One of the many protests of Russia's anti-gay laws. (OLGA MALTSEVA/AFP/Getty Images)

People march in one of the many protests against Russia’s anti-gay laws. (Olga Maltseva/AFP/Getty Images)

In her new book Sexual Diversity and the Sochi 2014 Olympics: No More Rainbows Helen Jefferson Lenskyj has argued not only that the International Olympic Committee completely disregarded Russia’s oppression of its gay and lesbian citizens when the committee awarded the 2014 games to that country but that the decision demonstrates various parallels between the attitudes of the IOC and those of Vladimir Putin. She joined Bill to discuss her new book.

Highlights from Bill’s conversation with Helen Jefferson Lenskyj

BL: Supporters on the IOC’s decision to award the 2014 games to Russia have argued that the anti-gay propaganda laws had not been passed when that decision was made. Is that a legitimate defense of the IOC?

HJL: Technically they hadn’t been passed because the decision to award a games to a host city is made seven years before the actual games, but they were very very clear signs that civil rights in Russia were going downhill very rapidly and organizations like Human Rights Watch and Amnesty and so on had been documenting these trends for some time.

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BL: The Russian laws aimed at gay citizens, and those who support their right to free speech, for example, have been condemned by leaders around the world, but if the IOC were to adopt a policy of only awarding the Olympic Games to countries free of human rights violations, who would qualify to host the Olympics?

HJL: That’s exactly what I say in the book. If they were waiting for a country that was free of systemic discrimination on any front, the Olympics would have died a natural death 100 years ago. The IOC doesn’t pretend that it’s only awarding the games to countries that are free of discrimination. The Olympic charters wording is actually quite precise: it says that athletes should not experience any discrimination and any barriers to participating in the Olympics. So as long as the country looks as if it is sending all of its athletes regardless of their skin color, or their ethnicity, or their sexual orientation, then the IOC turns a blind eye to the rest of the human rights abuses in that country. We saw it in Hitler’s Germany. We saw it in China and Beijing 2008. We’re seeing it in Putin’s Russia now.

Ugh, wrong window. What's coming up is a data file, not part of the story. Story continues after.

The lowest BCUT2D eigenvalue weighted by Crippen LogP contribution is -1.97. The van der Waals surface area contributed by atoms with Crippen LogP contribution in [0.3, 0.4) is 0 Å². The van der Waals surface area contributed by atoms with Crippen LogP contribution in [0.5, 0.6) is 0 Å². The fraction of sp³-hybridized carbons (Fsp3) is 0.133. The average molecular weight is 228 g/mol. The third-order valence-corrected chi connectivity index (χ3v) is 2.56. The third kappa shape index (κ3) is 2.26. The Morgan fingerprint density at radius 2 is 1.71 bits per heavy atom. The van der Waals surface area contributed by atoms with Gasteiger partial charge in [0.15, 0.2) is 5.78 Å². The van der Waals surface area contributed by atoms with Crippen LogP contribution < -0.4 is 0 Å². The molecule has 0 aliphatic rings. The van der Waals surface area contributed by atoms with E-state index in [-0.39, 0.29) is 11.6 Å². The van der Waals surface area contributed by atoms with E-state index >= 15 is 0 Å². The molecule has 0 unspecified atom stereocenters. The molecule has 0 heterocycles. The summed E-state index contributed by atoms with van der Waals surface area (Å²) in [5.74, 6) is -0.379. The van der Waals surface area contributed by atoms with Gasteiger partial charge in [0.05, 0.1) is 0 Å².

BL: You briefly mention president Obama’s decision to send to Sochi a delegation that includes several gay members. Did you regard that gesture as at all significant?

HJL: Yeah definitely, and the fact that he and Michelle Obama and Joe Bide, and all the other top politicians are not going to be showing up–or are not in Sochi as we speak–that was certainly a snub, and it was certainly a message to Putin’s Russia to send openly gay athletes. I’m just hoping they’re not kind of sacrificial lambs because I don’t think any gay or lesbian person in Russia is safe.

Bill’s Thoughts on Sexual Diversity and the Sochi 2014 Olympics

Helen Lenskyj has been writing about the politics of the Olympic Games for years. After publishing a book titled Gender Politics and the Olympic Industry in 2012, she determined that her work in that arena was finished.

But the controversies surrounding the 2014 Games provoked her to enter the fray once more. The result, Sexual Diversity and the Sochi 2014 Olympics, presents parallels between the International Olympic Committee and President Putin. Lenskyj regards them as “well-matched.”

Though defenders of the IOC have maintained that Russia’s laws against so-called “gay propaganda” were not passed until long after Sochi had won the right to host the 2014 Games, Lenskyj establishes that the IOC had more than adequate warning about the climate athletes and spectators would encounter in Russia and, more significantly, the difficulties LGBT citizens in Russia are likely to face after the athletes have gone home. She maintains that the Lords of the Rings paid no attention to such issues as “basic human rights, particularly freedom of speech, freedom of assembly, and freedom of information” in making their choice; nor did the international corporations that fund the Games object to the choice of a host nation notorious for its violations of human rights.

Lenskyj also argues that in the Olympics generally, “a conventionally feminine image trumps athletic achievement if sportswomen hope to gain public recognition and approval, and to avoid the stigmatizing lesbian label.” This would seem to be less true for female athletes today in the U.S. than it was before numbers of pro tennis players, pro golfers, pro basketball players, and pro soccer players here proudly or matter-of-factly identified themselves as gay, but much of Lenskyj’s criticism of the Olympics feels as relevant as it was before women became such a substantial presence at the Games.